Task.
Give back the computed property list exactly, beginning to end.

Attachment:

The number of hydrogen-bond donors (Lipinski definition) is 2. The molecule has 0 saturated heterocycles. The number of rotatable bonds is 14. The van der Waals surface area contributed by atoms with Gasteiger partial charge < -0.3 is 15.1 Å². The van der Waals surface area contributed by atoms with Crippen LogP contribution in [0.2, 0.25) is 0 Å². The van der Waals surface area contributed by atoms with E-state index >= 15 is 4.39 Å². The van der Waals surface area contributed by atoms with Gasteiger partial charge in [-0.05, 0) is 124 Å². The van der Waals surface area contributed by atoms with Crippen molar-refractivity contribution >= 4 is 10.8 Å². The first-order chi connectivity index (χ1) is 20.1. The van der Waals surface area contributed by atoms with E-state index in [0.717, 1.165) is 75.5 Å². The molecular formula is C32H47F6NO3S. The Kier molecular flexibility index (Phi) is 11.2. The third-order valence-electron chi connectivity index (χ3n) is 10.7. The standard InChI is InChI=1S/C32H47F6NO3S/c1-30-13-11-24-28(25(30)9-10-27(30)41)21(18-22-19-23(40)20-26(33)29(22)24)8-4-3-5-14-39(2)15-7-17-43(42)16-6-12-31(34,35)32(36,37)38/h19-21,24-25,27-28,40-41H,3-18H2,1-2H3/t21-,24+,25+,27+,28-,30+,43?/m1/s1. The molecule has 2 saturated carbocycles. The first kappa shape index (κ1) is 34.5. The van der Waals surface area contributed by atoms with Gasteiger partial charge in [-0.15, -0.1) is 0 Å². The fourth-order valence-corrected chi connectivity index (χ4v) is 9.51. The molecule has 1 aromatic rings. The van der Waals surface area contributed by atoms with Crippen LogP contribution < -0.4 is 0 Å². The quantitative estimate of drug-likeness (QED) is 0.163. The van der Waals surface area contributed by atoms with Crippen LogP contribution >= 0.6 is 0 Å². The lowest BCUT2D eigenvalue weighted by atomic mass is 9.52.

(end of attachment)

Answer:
The number of hydrogen-bond donors (Lipinski definition) is 2. The molecule has 0 saturated heterocycles. The number of rotatable bonds is 14. The van der Waals surface area contributed by atoms with Gasteiger partial charge < -0.3 is 15.1 Å². The van der Waals surface area contributed by atoms with Crippen LogP contribution in [0.2, 0.25) is 0 Å². The van der Waals surface area contributed by atoms with E-state index >= 15 is 4.39 Å². The van der Waals surface area contributed by atoms with Gasteiger partial charge in [-0.05, 0) is 124 Å². The van der Waals surface area contributed by atoms with Crippen molar-refractivity contribution >= 4 is 10.8 Å². The first-order chi connectivity index (χ1) is 20.1. The van der Waals surface area contributed by atoms with E-state index in [0.717, 1.165) is 75.5 Å². The molecular formula is C32H47F6NO3S. The Kier molecular flexibility index (Phi) is 11.2. The third-order valence-electron chi connectivity index (χ3n) is 10.7. The standard InChI is InChI=1S/C32H47F6NO3S/c1-30-13-11-24-28(25(30)9-10-27(30)41)21(18-22-19-23(40)20-26(33)29(22)24)8-4-3-5-14-39(2)15-7-17-43(42)16-6-12-31(34,35)32(36,37)38/h19-21,24-25,27-28,40-41H,3-18H2,1-2H3/t21-,24+,25+,27+,28-,30+,43?/m1/s1. The molecule has 2 saturated carbocycles. The first kappa shape index (κ1) is 34.5. The van der Waals surface area contributed by atoms with Gasteiger partial charge in [-0.15, -0.1) is 0 Å². The fourth-order valence-corrected chi connectivity index (χ4v) is 9.51. The molecule has 1 aromatic rings. The van der Waals surface area contributed by atoms with Crippen LogP contribution < -0.4 is 0 Å². The quantitative estimate of drug-likeness (QED) is 0.163. The van der Waals surface area contributed by atoms with Crippen LogP contribution >= 0.6 is 0 Å². The lowest BCUT2D eigenvalue weighted by atomic mass is 9.52.